Tobacco tax measure heading to California's 2012 ballot
SACRAMENTO, California: Sponsors of a Tobacco Tax for Cancer Research Act submitted signatures on July 1 to qualify their measure for the California ballot. Since the deadline for the November 2, 2010 ballot has passed, the tobacco tax measure, if election officials say that enough valid signatures were submitted, will go on a statewide ballot in 2012.
If the measure is approved by voters, it will impose these new taxes:
- A separate excise tax on every distributor of cigarettes at the rate of fifty mills for each cigarette sold.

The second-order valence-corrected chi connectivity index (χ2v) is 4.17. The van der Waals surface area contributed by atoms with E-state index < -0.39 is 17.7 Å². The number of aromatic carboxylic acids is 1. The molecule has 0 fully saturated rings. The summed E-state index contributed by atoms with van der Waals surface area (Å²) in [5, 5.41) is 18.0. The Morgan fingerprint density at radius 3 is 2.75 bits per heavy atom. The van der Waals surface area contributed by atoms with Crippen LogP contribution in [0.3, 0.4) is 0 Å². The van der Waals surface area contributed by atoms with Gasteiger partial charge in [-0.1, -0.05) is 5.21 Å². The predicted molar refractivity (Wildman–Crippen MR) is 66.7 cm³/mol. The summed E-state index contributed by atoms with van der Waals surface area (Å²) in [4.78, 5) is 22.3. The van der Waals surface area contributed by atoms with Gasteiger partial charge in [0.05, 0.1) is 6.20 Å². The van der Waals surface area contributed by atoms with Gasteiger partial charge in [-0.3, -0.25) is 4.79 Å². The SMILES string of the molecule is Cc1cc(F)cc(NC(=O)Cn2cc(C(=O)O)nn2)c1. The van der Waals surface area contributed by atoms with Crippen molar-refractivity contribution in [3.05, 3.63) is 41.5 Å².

- Every cigarette dealer or wholesaler will have to pay a floor stock tax for each cigarette in his or her possession at the rate of fifty mills for each cigarette.
The new taxes would generate about $855 million a year, at least until a decline in cigarette smoking anticipated by the proposition's supporters kicks in. That money would be divided as follows:
- 60 cents of every dollar would fund research on causes, prevention and treatment of cancer and other smoking-related illnesses.
- 20 cents would fund smoking cessation and tobacco use prevention programs.
- 15 cents would fund research facilities and equipment.
- 3 cents would fund anti-tobacco and anti-smuggling enforcement.
- 2 cents per dollar would be allocated for administrative costs.
- California Proposition 29, Tobacco Tax for Cancer Research Act (June 2012)
- California 2012 ballot propositions